A facial reconstruction of human remains found on an industrial estate in Fife has been released by police.
The discovery was made in Glenrothes on September 27, inside a unit on the estate on Whitehill Road.
Officers hope the reconstruction will help identify the man whose death remains unexplained.
So far forensic work has indicated that he was aged at least 35, and probably significantly older, was of slight build and around 5ft 8ins.
He had lost a number of teeth during his life and had a surgical plate fixed to his left ankle sometime between late 1998 and early 1999.
It has been established that plates bearing this batch number were acquired in the UK by hospitals in Fife, Sheffield and Ashford, Kent in December 1998 and the plate may have been fitted during surgery carried out at a hospital in one of these areas.
Officers sought specialist assistance for a facial reconstruction to be carried out and they now hope that someone may recognise the man and help find out what happened to him.
Detective chief inspector Kevin Houliston, the senior investigating officer, said: “Missing person reports across the UK have been checked and enquiries made with Health Authorities in relation to the surgical plate without success to this point.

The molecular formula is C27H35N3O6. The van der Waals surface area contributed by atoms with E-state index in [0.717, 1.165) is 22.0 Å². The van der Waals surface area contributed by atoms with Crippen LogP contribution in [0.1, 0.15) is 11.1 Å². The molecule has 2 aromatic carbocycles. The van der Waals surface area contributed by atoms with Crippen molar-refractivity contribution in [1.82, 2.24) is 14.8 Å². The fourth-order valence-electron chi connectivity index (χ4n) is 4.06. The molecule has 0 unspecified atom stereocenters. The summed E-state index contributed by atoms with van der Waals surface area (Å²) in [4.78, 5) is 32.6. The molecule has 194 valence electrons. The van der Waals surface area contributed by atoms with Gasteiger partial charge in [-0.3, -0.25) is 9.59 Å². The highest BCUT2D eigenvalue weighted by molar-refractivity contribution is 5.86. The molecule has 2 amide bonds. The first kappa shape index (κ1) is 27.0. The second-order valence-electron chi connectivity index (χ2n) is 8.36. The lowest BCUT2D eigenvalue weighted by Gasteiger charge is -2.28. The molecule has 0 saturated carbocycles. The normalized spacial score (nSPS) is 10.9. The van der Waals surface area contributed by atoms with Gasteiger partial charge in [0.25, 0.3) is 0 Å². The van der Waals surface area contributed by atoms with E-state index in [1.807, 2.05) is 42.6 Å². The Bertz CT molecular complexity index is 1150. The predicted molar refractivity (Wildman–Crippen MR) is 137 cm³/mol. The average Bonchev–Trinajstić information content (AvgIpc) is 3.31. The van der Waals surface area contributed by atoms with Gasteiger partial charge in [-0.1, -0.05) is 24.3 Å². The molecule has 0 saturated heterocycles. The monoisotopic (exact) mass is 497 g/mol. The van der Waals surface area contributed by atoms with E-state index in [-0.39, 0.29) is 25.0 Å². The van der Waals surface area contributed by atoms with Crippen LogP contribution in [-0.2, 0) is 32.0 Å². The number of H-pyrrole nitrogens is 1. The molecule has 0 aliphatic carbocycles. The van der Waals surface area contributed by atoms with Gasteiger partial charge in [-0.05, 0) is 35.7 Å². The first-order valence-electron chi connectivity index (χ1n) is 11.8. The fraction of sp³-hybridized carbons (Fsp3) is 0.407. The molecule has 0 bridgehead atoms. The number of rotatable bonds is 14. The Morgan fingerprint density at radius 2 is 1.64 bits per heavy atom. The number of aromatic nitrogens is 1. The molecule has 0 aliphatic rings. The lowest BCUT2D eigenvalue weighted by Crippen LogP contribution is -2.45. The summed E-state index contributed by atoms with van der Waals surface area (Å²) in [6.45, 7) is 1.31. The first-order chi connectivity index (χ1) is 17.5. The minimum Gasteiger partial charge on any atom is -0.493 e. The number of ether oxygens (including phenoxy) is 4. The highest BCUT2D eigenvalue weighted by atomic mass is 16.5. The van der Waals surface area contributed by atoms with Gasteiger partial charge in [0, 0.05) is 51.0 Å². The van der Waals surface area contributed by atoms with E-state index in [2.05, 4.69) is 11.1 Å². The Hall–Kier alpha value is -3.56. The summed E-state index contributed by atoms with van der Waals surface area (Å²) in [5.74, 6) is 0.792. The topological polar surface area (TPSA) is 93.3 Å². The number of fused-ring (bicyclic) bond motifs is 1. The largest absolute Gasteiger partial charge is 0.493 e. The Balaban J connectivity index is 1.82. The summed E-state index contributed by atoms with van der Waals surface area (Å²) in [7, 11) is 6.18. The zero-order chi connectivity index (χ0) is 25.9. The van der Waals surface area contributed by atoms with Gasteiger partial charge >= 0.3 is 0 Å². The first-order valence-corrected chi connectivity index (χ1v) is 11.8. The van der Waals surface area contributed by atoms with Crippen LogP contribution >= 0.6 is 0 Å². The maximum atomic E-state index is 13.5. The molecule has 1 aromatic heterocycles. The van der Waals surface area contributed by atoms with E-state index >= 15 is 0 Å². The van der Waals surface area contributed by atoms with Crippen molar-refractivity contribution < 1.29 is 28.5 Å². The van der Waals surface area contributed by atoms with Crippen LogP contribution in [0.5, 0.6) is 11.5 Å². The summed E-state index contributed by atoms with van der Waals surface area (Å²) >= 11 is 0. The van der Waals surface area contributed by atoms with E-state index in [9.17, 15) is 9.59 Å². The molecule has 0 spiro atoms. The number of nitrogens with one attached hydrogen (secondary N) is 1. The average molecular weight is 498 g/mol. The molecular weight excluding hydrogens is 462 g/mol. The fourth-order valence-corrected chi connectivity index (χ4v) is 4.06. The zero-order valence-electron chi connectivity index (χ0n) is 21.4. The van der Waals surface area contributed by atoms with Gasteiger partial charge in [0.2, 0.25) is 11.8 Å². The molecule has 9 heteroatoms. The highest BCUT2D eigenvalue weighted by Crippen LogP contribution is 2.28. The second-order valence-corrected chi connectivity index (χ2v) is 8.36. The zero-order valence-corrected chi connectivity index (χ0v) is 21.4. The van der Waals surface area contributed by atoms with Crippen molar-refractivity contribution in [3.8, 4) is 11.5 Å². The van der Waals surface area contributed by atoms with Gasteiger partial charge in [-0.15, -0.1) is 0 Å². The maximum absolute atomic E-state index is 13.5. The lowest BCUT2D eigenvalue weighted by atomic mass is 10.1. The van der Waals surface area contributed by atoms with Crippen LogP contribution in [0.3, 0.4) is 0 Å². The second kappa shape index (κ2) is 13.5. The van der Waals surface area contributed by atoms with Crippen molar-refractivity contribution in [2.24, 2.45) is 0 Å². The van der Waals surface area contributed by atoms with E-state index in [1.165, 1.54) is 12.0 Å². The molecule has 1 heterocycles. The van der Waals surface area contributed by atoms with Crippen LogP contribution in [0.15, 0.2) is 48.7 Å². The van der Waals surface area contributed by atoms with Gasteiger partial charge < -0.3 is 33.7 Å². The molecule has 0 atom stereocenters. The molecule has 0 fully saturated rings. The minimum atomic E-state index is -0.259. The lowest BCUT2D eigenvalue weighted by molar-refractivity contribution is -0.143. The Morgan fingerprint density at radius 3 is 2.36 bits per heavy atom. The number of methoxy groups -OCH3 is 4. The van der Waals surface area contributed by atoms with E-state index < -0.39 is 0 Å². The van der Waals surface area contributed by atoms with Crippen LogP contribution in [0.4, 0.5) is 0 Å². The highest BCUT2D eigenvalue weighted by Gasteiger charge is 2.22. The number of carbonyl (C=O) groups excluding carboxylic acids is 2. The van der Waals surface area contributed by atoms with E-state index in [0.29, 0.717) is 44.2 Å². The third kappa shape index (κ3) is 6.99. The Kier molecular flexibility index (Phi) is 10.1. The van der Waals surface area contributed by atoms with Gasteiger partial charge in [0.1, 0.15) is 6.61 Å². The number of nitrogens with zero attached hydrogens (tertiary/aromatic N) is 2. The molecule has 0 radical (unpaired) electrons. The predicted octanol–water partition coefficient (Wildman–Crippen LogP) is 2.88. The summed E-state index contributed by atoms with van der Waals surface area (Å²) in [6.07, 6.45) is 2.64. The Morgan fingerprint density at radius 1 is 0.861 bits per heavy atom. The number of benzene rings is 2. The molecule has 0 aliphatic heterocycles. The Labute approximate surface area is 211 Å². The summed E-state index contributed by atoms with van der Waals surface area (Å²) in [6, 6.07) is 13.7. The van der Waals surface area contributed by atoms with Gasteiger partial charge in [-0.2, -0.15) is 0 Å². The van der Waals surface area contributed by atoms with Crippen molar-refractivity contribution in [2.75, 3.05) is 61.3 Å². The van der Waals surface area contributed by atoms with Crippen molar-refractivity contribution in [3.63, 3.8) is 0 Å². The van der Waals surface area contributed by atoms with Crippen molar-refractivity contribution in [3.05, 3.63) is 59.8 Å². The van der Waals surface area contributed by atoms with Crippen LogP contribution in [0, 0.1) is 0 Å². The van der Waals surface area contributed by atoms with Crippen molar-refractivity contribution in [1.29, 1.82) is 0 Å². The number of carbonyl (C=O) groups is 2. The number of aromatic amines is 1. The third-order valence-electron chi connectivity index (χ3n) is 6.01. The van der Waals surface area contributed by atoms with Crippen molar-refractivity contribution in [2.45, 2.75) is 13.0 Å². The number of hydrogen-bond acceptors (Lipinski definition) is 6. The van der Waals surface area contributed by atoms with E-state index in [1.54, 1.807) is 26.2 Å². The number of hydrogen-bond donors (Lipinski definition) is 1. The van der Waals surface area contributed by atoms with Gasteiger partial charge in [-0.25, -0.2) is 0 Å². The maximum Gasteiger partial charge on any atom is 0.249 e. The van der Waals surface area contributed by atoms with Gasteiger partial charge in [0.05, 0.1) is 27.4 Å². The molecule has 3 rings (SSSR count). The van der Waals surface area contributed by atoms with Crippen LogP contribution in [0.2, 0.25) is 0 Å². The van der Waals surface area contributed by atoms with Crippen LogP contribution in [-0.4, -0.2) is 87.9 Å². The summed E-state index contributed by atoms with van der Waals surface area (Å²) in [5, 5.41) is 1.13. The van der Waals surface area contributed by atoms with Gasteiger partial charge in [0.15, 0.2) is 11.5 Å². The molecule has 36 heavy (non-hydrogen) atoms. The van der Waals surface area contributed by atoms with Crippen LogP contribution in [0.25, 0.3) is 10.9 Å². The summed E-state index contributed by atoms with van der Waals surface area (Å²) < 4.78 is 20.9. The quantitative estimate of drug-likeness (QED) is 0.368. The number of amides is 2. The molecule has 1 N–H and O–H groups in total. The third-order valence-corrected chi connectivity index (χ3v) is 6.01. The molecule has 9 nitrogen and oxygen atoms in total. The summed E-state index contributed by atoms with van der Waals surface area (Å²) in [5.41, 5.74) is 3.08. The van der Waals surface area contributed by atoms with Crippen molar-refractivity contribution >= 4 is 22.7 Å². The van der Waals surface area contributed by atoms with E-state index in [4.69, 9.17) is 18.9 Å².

“The work done by Face Lab at Liverpool John Moores University has provided us with a representation of the man’s face based on details from the remains that were found.
“I hope that people will take a look and see if they recognise this man whose remains have been on the estate for a period of time. We want to be able to reunite him with his family and also find out what happened to him.
“There are a number of distinguishing features, including the fact that he had a fractured left ankle with a surgical metal plate, and missing teeth.
“If the face, or any of the details that are mentioned today, jogs anyone’s memory then please get in touch with Police Scotland by calling 101, quoting incident number 2692, of Sunday, 27 September, 2020.”
Anyone with information can make a call anonymously to the charity Crimestoppers on 0800 555 111.